.338 Lapua Magnum Revisited

By Mark V. Lonsdale, STTU

Unlike many who have migrated to the raft of newer calibers in the past 10 years, I have remained a firm proponent of .308 Win  and .300 WinMag for several reasons, not the least of which are accuracy, reliability, availability, and cost. But in recent years I had worked with .375 CheyTac and .416 Barrett for ELR competitions. While .375 CT may have a place as a military sniper rifle, .416 Barrett is essentially a single purpose ELR rifle for reaching out passed 3,000 yards.

I first ran into the .338 Lapua Magnums (8.6x70mm) in Kosovo in 1999/2000 where the Accuracy International AWM (L115A1) had found favor with NATO military snipers. As an upgraded L115A3, the .338 LM also saw extensive use in Afghanistan and Iraq while US Navy SEALs made deadly use of the McMillan TAC-338.

However, I did not immediately jump on this caliber for a number of reasons: 1) my 300 WinMag could hit hard at 1,000 meters, and reach 1,500 meters; 2) the .338 LM was a bigger and heavier rifle; 3) 338 ammo was definitely more expensive, and; 4) it was not as readily available as it is now. But I have always remained open to anything that improves performance, so my thinking has since changed.


.416 Barrett in back (40 pounds) compared to the .338 Lapua Magnum (16.5 pounds). Both are running Bartlein barrels and McMillan stocks with Accu-Tac bipods 

While I did well with the .416 Barrett at the FCSA 1.5 mile match and 2019 King of 2 Miles (Ko2M) – first place team – my professional interests are focused more on rifles and calibers that have military or law enforcement applications. A 40-pound rifle is simply not a practical field rifle, but my Hill Country .375 CheyTac, at a lean 24 pounds, complete with scope and bipod, was more to my liking. I was also able to get nine out of ten hits at 2,200+ yards with the .375 – more than enough effective range for a long range sniper rifle.


Hill Country .375 CheyTac (back) with a Stiller’s TAC408 action and McMillan A5 SuperMagnum stock, with Accu-Tac bipod weighing in at 24 pounds. In front, the .338 Lapua Magnum built on a Stiller’s TAC338 action, Bartlein barrel, in the standard McMillan A5 stock weighing in at 16.5 pounds. 

But when some ELR competitions introduced a .338 and under class, I was motivated to build a .338 Lapua Magnum. This rifle began as a Stiller’s TAC338 action since I’d already had excellent performance from my Stiller’s TAC300 in 300 WinMag and TAC408 on the .375 CT. From there I added a Bartlein Heavy Palma barrel, Piercision muzzle brake, and drop it into a McMillan A5 stock with Badger M5 bottom metal. Now I had a lean 16.5-pound long range rifle complete with scope and magazine – but the proof would be in the performance.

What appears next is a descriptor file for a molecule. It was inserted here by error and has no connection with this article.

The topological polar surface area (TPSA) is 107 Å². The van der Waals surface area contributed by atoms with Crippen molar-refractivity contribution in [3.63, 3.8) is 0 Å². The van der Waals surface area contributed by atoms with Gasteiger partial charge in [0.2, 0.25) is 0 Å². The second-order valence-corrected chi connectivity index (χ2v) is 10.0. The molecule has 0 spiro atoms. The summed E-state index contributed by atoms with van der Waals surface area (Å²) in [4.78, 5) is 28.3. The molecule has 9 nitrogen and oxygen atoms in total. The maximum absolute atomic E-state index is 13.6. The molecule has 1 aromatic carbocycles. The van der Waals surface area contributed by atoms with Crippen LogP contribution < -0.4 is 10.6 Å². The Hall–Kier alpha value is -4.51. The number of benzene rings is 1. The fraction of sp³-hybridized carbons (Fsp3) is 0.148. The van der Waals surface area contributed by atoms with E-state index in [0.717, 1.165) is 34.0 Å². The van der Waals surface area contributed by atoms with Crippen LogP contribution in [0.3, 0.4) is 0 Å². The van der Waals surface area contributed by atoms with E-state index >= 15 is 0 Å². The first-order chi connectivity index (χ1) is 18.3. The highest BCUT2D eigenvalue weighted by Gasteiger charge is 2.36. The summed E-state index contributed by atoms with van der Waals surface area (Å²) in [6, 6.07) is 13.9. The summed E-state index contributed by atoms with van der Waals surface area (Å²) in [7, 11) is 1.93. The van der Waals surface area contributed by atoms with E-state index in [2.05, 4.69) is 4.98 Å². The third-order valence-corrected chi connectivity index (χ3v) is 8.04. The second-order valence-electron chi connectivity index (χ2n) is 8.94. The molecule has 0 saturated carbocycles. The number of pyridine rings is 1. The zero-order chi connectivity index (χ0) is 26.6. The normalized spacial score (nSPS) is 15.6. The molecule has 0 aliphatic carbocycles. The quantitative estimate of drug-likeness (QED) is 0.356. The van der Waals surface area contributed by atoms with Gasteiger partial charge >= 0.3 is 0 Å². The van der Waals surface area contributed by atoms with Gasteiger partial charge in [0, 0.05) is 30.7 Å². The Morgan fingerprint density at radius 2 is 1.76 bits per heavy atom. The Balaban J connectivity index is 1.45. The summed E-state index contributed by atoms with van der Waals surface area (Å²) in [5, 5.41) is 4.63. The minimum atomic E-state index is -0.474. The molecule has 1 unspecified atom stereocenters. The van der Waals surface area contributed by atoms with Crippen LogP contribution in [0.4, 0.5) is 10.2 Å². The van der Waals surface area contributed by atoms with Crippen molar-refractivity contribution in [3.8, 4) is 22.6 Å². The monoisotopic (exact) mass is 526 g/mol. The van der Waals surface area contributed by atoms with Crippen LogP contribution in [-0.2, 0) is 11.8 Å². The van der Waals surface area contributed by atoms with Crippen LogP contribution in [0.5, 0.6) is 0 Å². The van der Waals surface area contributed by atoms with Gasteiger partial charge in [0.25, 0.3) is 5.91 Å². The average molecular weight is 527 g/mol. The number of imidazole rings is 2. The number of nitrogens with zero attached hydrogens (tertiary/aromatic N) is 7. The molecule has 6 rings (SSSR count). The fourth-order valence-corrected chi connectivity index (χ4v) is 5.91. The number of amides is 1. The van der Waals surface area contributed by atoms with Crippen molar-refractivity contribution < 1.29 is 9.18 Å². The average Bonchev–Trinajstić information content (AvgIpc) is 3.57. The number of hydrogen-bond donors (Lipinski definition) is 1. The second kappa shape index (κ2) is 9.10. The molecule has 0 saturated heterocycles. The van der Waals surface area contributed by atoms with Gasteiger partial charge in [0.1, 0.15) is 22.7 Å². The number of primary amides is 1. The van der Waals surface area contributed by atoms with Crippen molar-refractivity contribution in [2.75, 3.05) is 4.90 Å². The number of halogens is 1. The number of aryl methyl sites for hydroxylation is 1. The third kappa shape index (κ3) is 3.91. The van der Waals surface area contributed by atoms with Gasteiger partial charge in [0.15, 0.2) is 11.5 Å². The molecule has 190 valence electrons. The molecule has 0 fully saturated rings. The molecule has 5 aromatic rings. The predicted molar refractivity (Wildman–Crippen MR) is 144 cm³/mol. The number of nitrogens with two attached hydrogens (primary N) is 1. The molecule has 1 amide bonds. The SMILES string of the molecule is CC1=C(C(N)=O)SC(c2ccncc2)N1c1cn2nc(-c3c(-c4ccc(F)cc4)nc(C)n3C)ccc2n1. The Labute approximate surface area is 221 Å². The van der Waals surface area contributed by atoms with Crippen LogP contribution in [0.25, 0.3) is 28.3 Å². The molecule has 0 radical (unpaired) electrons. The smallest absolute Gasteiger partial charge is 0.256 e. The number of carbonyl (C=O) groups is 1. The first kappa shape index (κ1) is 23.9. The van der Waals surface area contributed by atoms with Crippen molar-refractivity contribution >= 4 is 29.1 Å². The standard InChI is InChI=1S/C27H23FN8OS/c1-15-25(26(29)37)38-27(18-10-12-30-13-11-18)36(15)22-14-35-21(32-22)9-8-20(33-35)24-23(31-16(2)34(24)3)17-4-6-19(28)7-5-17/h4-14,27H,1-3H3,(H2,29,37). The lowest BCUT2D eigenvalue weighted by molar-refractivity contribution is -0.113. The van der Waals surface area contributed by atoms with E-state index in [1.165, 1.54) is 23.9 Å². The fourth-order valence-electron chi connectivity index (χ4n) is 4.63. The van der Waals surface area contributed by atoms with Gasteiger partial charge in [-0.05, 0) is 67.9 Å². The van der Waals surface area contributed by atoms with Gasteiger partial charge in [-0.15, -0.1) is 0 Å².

Team mate, Derek Rodgers, had suggested I try VihtaVuori N170 powder for the .338, but since I didn’t have any loading data for this powder, I started out with a conservative 92 grains behind the Sierra 300 grain SMK. Along with Peterson brass and Federal Large Rifle Magnum Match (215M) primers, this came in at 2,680 fps. While all the groups were sub-MOA, and many 0.5 MOA, as I increased MV, I found the best groups at 2,950 fps. But then load development with the N170 stopped when I ran out of powder.

Loading components included Peterson brass, VV N170 powder, Federal Magnum Match primers (215M), Sierra 300 SMK and Cutting Edge 275 grain bullets. 

Because of the impact of the COVID virus on the arms industry, and reloading components in particular, I was unable to get more N170, Retumbo, or N570, and had already used up all my H1000 on .300 WinMag development and training. But since I had a good supply of H50BMG for my .375 CT, I began working up a load with this slower burning powder. Right from the start I was getting 0.5” groups or better at 100 yards as I gradually increased the load and muzzle velocity.


The .338 has proven to be very accurate with consistent sub-MOA 5-shot groups. Warning: anyone getting into reloading needs to approach the heavy loads incrementally and with caution while constantly monitoring brass and primers for signs of over pressure. 

As I sit here writing this, the testing continues. I already have the next three loads loaded up and ready for a trip to the range this week. I’ve also added the Hornady 285 grain ELD-M bullet to my testing.

20200213_Acc Lab

.338 Lapua Magnum with ballistic support from Labradar and Kestrel 5700 Elite with Applied Ballistics

At some point in the future, I would like to get the opportunity to shoot the .338 EnABler and .375 EnABler from Applied Ballistics since they are more suited to magazine fed rifles. With the USSOCOM interest in the .338 Norma Magnum, this caliber is also on my “to do” list.

So after decades of professional shooting, the .338 LM is definitely one of my go-to calibers and rifles. I feel sure that it will go down in history as one of the most utilized military and competition rounds, along with the venerable .308 Win (7.62x51mm) and .300 WinMag (7.62x67mmB). For anyone looking to get into ELR shooting, defined as 1,500 yards plus, the .338 LM is an excellent entry level caliber. But to run with the big dogs, an ELR shooter will need the longer legs of .375 CT or larger.


About Mark V

Dedicated shooter, seeker, traveler, teacher, trainer, educator
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